- Bone Joint and Related Tissues Research Center, Shahid Beheshti University of Medical Sciences, Tehran, Iran
- Department of Neurosurgery, Sina Hospital, Tehran University of Medical Sciences, Tehran, Iran
Department of Neurosurgery, Sina Hospital, Tehran University of Medical Sciences, Tehran, Iran
DOI:10.4103/sni.sni_359_17Copyright: © 2018 Surgical Neurology International This is an open access article distributed under the terms of the Creative Commons Attribution-NonCommercial-ShareAlike 3.0 License, which allows others to remix, tweak, and build upon the work non-commercially, as long as the author is credited and the new creations are licensed under the identical terms.
How to cite this article: Ali A. Esmailiejah, Mohammadreza Abbasian, Ramin Bidar, Nina Esmailiejah, Farshad Safdari, Abbas Amirjamshidi. Diagnostic efficacy of clinical tests for lumbar spinal instability. 25-Jan-2018;9:17
How to cite this URL: Ali A. Esmailiejah, Mohammadreza Abbasian, Ramin Bidar, Nina Esmailiejah, Farshad Safdari, Abbas Amirjamshidi. Diagnostic efficacy of clinical tests for lumbar spinal instability. 25-Jan-2018;9:17. Available from: http://surgicalneurologyint.com/surgicalint-articles/diagnostic-efficacy-of-clinical-tests-for-lumbar-spinal-instability/
Background:Although various clinical tests are utilized to assess lumbar spine instability (LSI), few have documented diagnostic efficacy. We assessed the diagnostic efficacy of four clinical and one radiographic test for LSI in patients with degenerative lumbar disease.
Methods:A cohort of 52 patients with pain attributed to lumbar spine stenosis and degenerative spondylolisthesis were prospectively evaluated utilizing dynamic X-rays, the passive lumbar extension (PLE) test, instability catch sign, painful catch sign, and the apprehension sign. The results of these preoperative tests were compared with spinal surgeons’ intraoperative documentation of spinal instability considered in this study as the “gold” standard.
Results:Intraoperatively, 33 patients demonstrated instability (63.5%) whereas 28 had motion documented on preoperative dynamic radiography. The sensitivity, specificity, positive, and negative predictive value and accuracy of dynamic radiography were 84.8%, 100%, 100%, 79.1%, and 90.4%, respectively. The diagnostic efficiency of PLE was higher than other additional studies – sensitivity 78.8%, specificity 94.7%, positive predictive value 96.3%, negative predictive value 72%, and accuracy rate 84.6%.
Conclusion:Dynamic radiography was more reliable than any of the clinical tests in diagnosing LSI. Among the latter, PLE had the highest diagnostic value for establishing LSI.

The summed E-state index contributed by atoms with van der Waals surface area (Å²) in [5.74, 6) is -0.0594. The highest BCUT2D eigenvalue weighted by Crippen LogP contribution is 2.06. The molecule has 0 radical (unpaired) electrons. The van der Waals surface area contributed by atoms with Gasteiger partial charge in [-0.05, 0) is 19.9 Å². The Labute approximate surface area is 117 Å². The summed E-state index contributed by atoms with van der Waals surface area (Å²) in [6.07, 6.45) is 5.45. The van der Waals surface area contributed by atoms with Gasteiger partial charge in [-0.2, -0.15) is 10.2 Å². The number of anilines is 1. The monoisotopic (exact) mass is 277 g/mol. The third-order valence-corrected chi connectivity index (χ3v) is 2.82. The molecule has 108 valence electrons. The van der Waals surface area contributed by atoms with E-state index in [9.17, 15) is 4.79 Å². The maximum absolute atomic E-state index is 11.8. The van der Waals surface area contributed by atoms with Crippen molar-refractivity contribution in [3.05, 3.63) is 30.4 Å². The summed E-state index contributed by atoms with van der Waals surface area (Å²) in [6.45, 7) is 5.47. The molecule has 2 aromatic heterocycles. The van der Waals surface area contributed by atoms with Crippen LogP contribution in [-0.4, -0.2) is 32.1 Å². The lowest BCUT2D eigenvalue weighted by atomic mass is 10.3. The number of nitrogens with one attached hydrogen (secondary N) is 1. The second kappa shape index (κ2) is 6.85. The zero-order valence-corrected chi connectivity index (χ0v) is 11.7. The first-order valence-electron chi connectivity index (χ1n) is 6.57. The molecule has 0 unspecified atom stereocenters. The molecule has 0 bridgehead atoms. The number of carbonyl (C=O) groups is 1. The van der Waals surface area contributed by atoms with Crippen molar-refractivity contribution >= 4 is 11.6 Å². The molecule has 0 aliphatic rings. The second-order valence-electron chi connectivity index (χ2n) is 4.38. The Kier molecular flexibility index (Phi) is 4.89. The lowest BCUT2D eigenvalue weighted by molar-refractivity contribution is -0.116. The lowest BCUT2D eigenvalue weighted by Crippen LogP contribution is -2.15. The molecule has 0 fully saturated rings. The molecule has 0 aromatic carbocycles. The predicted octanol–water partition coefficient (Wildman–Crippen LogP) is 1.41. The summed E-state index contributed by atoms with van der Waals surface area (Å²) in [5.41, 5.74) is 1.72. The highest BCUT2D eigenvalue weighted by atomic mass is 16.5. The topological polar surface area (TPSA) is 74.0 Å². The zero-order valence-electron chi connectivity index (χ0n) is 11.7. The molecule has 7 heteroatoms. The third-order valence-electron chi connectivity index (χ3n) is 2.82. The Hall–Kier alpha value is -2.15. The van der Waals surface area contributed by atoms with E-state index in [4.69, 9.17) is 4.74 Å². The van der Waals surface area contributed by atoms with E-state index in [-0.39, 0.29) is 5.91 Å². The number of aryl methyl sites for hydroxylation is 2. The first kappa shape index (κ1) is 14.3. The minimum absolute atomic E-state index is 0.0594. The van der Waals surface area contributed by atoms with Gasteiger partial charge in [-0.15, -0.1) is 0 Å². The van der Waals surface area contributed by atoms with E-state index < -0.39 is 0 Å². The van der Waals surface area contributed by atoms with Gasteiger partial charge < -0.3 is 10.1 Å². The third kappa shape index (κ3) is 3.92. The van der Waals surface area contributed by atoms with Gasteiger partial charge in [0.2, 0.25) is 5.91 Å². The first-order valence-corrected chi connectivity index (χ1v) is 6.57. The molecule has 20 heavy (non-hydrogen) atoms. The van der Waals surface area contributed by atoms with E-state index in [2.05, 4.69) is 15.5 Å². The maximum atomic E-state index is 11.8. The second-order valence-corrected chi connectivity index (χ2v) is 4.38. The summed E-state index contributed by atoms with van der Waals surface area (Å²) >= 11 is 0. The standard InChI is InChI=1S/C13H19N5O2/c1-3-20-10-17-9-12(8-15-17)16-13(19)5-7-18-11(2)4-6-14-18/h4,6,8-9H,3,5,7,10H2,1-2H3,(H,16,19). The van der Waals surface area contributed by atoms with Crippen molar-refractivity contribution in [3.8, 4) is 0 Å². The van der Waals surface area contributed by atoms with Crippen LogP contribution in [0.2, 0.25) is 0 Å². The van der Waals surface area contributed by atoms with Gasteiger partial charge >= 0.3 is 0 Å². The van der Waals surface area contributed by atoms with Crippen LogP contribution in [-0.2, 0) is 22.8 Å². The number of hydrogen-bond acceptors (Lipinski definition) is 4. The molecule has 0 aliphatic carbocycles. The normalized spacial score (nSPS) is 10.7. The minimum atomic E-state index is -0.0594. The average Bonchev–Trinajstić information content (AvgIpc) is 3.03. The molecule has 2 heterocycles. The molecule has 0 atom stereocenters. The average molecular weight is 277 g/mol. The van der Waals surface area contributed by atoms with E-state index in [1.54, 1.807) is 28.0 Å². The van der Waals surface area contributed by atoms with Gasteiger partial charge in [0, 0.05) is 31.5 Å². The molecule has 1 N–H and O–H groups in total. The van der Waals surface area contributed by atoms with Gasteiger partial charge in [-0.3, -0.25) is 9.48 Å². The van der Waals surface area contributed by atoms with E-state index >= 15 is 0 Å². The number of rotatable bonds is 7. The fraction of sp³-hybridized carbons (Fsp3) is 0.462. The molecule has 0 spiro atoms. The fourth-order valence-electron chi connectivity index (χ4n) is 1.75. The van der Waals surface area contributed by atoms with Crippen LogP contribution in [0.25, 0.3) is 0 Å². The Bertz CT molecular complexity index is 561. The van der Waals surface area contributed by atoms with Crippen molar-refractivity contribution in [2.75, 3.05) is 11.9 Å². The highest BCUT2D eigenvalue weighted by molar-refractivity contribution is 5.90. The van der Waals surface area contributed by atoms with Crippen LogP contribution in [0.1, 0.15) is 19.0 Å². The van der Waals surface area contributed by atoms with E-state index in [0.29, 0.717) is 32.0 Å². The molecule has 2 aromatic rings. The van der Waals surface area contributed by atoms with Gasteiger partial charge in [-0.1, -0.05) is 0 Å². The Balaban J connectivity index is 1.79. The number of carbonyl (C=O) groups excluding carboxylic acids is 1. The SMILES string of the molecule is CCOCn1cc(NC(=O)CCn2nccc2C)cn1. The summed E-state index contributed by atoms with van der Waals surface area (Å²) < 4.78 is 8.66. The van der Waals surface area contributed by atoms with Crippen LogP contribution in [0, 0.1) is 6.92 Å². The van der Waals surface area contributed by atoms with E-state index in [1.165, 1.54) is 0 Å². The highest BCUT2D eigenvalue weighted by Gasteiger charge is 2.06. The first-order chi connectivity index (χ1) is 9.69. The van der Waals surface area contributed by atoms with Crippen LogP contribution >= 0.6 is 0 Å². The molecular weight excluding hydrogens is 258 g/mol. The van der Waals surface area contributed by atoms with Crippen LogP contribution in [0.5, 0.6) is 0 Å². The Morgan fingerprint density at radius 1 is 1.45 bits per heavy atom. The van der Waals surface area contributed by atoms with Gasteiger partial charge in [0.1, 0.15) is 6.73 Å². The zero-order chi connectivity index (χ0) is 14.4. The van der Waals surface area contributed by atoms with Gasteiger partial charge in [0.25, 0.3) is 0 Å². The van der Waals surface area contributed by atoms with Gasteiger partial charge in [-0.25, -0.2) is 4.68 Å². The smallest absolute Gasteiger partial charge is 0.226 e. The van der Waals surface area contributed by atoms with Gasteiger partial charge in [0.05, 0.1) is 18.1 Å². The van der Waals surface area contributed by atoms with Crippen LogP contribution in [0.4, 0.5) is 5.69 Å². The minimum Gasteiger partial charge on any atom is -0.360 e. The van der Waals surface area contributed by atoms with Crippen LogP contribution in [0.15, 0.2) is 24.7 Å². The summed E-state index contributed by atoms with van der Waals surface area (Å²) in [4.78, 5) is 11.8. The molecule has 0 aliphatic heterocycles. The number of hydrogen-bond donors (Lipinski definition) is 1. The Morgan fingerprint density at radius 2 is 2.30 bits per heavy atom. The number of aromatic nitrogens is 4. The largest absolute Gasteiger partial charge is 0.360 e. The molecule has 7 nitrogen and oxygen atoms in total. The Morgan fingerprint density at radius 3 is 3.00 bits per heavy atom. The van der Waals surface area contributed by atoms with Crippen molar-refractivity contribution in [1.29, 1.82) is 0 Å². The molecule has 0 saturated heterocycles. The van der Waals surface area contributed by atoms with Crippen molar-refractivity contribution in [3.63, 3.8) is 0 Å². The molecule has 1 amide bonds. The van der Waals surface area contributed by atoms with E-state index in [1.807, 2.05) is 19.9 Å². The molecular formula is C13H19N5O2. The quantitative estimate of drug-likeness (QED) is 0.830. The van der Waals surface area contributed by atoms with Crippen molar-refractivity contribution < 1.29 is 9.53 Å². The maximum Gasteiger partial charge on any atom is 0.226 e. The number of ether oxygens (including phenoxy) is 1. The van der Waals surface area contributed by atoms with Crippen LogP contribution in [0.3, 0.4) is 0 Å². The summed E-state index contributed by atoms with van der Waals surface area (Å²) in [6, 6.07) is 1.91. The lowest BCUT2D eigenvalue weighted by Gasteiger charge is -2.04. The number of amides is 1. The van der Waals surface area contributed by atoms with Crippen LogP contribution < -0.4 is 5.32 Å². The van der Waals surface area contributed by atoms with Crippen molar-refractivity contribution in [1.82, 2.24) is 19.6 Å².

Keywords: Clinical test, diagnostic efficacy, dynamic radiography, instability, spine
Lumbar spinal instability (LSI) is a common cause of nonspecific low back pain (LBP).[
We investigated the diagnostic efficacy of dynamic X-rays and four clinical tests to assess LSI: (a) passive lumbar extension (PLE) test, (b) instability catch sign, (c) painful catch sign, and (d) apprehension sign utilized to establish the diagnosis of LSI. Furthermore, patients were followed 6 months postoperatively with dynamic X-rays to determine if they became unstable.
The 52 patients included in this prospective study met the following inclusion criteria: (1) back/radicular leg pain, (2) age between 50 and 70 years, (3) diagnostic studies showing degenerative lumbar spine disease, (4) patients who underwent laminectomy for lumbar spine stenosis and/or degenerative spondylolisthesis [
Preoperatively, all patients had dynamic radiographs and MRI [
Patients underwent decompression by the two attending surgeons who could see the images but were not informed of the outcome of the clinical tests. They could independently judge whether patients had LSI and required fusion or not. In addition, patients underwent dynamic X-rays 6 months postoperatively to see if they developed LSI.
Lumbar canal stenosis was present in 35 patients, whereas stenosis/degenerative spondylolisthesis was found in 17. The average age of patients was 56.7 years.
The independent samples t-test (quantitative) and Chi-square test (qualitative) were utilized to compare data between patients with/without LSI. The qualitative data were compared using Pierson's or Spearman's correlation test using SPSS software (version 15.0). P > 0.05 while the sensitivity, specificity, accuracy, positive and negative predictive values of dynamic radiography and clinical tests were calculated.
Although preoperative dynamic X-rays showed LSI in 28 patients, 33 patients were unstable intraoperatively (63.5%). The sensitivity, specificity, PPV, NPV, and accuracy of dynamic radiography in establishing the diagnosis of LSI were uniformly high [Tables
Intraoperative documentation of LSI best correlated with preoperative dynamic X-ray evidence of instability. Similar to Kasai et al.,[
Although two expert spine surgeons evaluated the presence of intraoperative LSI, there may still be nonreproducible intraoperative surgeon-bias constituting a flaw in the study design. Another shortcoming of this study is the relatively low number of cases included.
Preoperative dynamic X-rays best predicated the chance of intraoperative documentation of LSI as performed by two spine surgeons. Among the clinical tests for assessing preoperative LSI, the PLE had the highest predictive value.
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Conflicts of interest
There are no conflicts of interest.
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